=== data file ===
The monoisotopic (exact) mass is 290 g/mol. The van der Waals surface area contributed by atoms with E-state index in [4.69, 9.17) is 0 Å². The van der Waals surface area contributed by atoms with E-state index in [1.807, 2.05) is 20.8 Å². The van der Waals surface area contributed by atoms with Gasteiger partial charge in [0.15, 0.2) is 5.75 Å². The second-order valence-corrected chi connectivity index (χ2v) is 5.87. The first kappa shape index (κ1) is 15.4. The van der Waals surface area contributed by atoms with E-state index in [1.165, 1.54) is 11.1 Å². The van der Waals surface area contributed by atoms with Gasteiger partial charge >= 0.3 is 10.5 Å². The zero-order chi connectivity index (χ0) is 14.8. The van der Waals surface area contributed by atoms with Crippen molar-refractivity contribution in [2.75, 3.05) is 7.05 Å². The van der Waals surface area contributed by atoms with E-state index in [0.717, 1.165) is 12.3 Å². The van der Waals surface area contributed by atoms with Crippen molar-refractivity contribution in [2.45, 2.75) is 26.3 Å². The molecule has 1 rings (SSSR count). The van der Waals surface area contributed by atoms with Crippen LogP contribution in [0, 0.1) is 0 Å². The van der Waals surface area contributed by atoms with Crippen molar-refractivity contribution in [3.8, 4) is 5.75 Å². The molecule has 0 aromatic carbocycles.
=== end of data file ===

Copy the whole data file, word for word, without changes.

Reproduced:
The monoisotopic (exact) mass is 290 g/mol. The van der Waals surface area contributed by atoms with E-state index in [4.69, 9.17) is 0 Å². The van der Waals surface area contributed by atoms with E-state index in [1.807, 2.05) is 20.8 Å². The van der Waals surface area contributed by atoms with Gasteiger partial charge in [0.15, 0.2) is 5.75 Å². The second-order valence-corrected chi connectivity index (χ2v) is 5.87. The first kappa shape index (κ1) is 15.4. The van der Waals surface area contributed by atoms with E-state index in [1.165, 1.54) is 11.1 Å². The van der Waals surface area contributed by atoms with Gasteiger partial charge >= 0.3 is 10.5 Å². The zero-order chi connectivity index (χ0) is 14.8. The van der Waals surface area contributed by atoms with Crippen molar-refractivity contribution in [2.75, 3.05) is 7.05 Å². The van der Waals surface area contributed by atoms with E-state index in [0.717, 1.165) is 12.3 Å². The van der Waals surface area contributed by atoms with Crippen molar-refractivity contribution in [2.45, 2.75) is 26.3 Å². The molecule has 1 rings (SSSR count). The van der Waals surface area contributed by atoms with Crippen LogP contribution in [0, 0.1) is 0 Å². The van der Waals surface area contributed by atoms with Crippen molar-refractivity contribution in [3.8, 4) is 5.75 Å². The molecule has 0 aromatic carbocycles.